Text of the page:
The New Mexico Lottery is attempting to pass Senate Bill 355, which would eliminate the requirement that a minimum of 30 percent of lottery revenues be dedicated to the scholarship fund. This requirement was enacted in 2007, based on a proposal by Think New Mexico.
    Prior to that time, there was no minimum percentage that the lottery had to deliver to the scholarship fund. The lottery was required to dedicate at least 50 percent of revenues to prizes, but once that requirement was met, the lottery paid its operating costs and sent whatever was left over to the scholarship fund.
    As a result, scholarships received an average of only 23.76 percent of lottery revenues a year from 1997-2007.
    Fortunately, the legislature enacted the 30 percent requirement, and it has resulted in an additional $9 million a year going to the scholarship fund.

  • Bill Richardson’s decision to donate his accumulated papers to the University of Texas at Austin’s Dolph Briscoe Center for American History has raised eyebrows and ruffled feathers in certain quadrants of New Mexico politics.
    Which only stands to reason. Richardson’s political career began in the early 1980s with his election to the U.S House of Representatives from the state’s 3rd Congressional District and culminated, so to speak, in 2002 when he was elected to the first of his two terms as governor of New Mexico.
    Along the way he rose to a position of leadership in Congress, served as President Bill Clinton’s Ambassador to the United Nations and as U.S. Energy Secretary in the Clinton administration.
    Throughout it all, Richardson gained a national reputation and a measure of celebrity as a gifted diplomatic trouble-shooter and negotiator called upon by Democratic and Republican presidents alike to aid in the release of American hostages in such countries as North Korea, Sudan and Iraq.
    Indeed, such was Richardson’s reputation for diplomatic wizardry that just days after taking his first oath of office as governor, a delegation of North Korean emissaries appeared on his doorstep in Santa Fe seeking his counsel on their dealings in Washington.

  • Anyone who operates a business in New Mexico is familiar with the gross receipts tax, or GRT — a tax not on sales but on companies and people who do business here.
    Unlike a sales tax, the GRT is imposed on the seller of property or services. It is not a tax the seller collects from the buyer and delivers to the state; it’s due even if the seller doesn’t charge the buyer.
    The tax is imposed on the gross receipts of businesses or people who sell property, perform services, lease or license property or license a franchise in New Mexico. The same goes for those who sell research and development services performed outside New Mexico when the resulting product is initially used here.
    “Gross receipts” are the total amount of money or other consideration received from the activities covered in the tax law. They include sales of property handled on consignment and commissions received.  
    But they exclude GRT billed to the buyer, as that would constitute taxing a tax. Also excluded are cash discounts; taxes imposed by a Native American tribe or pueblo that is exempt from New Mexico GRT; interest or other types of time-price differentials; or amounts received solely on behalf of another in a disclosed-agency capacity — like an in-state florist who fulfills an order placed with an out-of-state company.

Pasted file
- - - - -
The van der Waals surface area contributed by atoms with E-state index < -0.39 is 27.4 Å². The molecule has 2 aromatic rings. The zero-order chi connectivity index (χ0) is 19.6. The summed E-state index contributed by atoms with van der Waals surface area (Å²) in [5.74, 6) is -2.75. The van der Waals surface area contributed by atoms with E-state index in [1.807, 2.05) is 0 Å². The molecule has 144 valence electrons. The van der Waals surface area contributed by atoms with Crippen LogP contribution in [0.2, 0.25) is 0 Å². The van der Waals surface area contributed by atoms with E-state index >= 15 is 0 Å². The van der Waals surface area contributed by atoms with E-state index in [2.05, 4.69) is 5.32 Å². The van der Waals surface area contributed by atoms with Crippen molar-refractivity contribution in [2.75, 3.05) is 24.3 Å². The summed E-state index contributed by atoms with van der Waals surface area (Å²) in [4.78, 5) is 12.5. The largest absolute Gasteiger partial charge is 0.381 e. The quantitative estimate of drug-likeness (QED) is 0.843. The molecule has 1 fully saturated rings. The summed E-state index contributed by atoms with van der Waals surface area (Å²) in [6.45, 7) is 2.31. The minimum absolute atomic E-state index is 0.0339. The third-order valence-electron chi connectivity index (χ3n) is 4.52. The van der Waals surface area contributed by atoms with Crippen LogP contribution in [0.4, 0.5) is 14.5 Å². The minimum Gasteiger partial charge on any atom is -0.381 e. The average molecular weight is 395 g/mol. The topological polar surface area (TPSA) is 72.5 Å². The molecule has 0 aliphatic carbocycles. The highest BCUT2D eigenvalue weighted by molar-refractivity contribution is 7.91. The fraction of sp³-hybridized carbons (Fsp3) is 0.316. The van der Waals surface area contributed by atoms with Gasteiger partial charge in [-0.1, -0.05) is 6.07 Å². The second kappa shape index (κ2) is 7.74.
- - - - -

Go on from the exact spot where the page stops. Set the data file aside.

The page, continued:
• With spring break upon us, and summer vacations right around the corner, it’s time to start planning your much-needed getaways. Whichever destination you choose, having your pet by your side makes it even more enjoyable. However, there are some important things to consider before letting your furry family member tag along.
    “The first thing you want to do before you go on a big trip with your pet is to go on a short trip with your pet,” said Dr. Mark Stickney, clinical associate professor at the Texas A&M College of Veterinary Medicine and Biomedical Sciences. “Drive around and make sure that they don’t get too nervous or car sick while they’re in the vehicle.”
    If you notice that Fido is an anxious traveler, but still need to bring him along, consult your veterinarian about motion sickness medication or tranquilizers to help make the ride more comfortable.


  • Economic development” gets much conversation in the policy realm. Occasions range from chamber of commerce meetings to political campaigns and legislative hearings.
    But what, really, is all that conversation about? The perspective here comes from years of hanging out with economic developers and listening to the economic policy conversations.
    To do economic development is to meddle with an economy, be it a community, a county or region or even a state.
    Those of us tilting against meddling on the grounds that freedom, choice and competition provide better results are correct, but perhaps irrelevant.
    Conservatives meddle.
    The example as I write comes from all but one of the potential Republican presidential candidates swearing fealty to the ethanol industry in Iowa. Texas Sen. Ted Cruz provided the exception.
    When properly and narrowly defined, the idea of economic development is to add organizations to what is called the “basic” economy of the area. The organization can be private or public.
    Only when there appears the possibility of a government organization adding itself to a community is the acceptability of a government organization admitted.

  • Inspired by the public advocacy of terminal brain cancer patient Brittany Maynard, lawmaker in Washington, D.C., and at least 16 other states — from California to New York — have introduced bills that would authorize the medical option of aid in dying.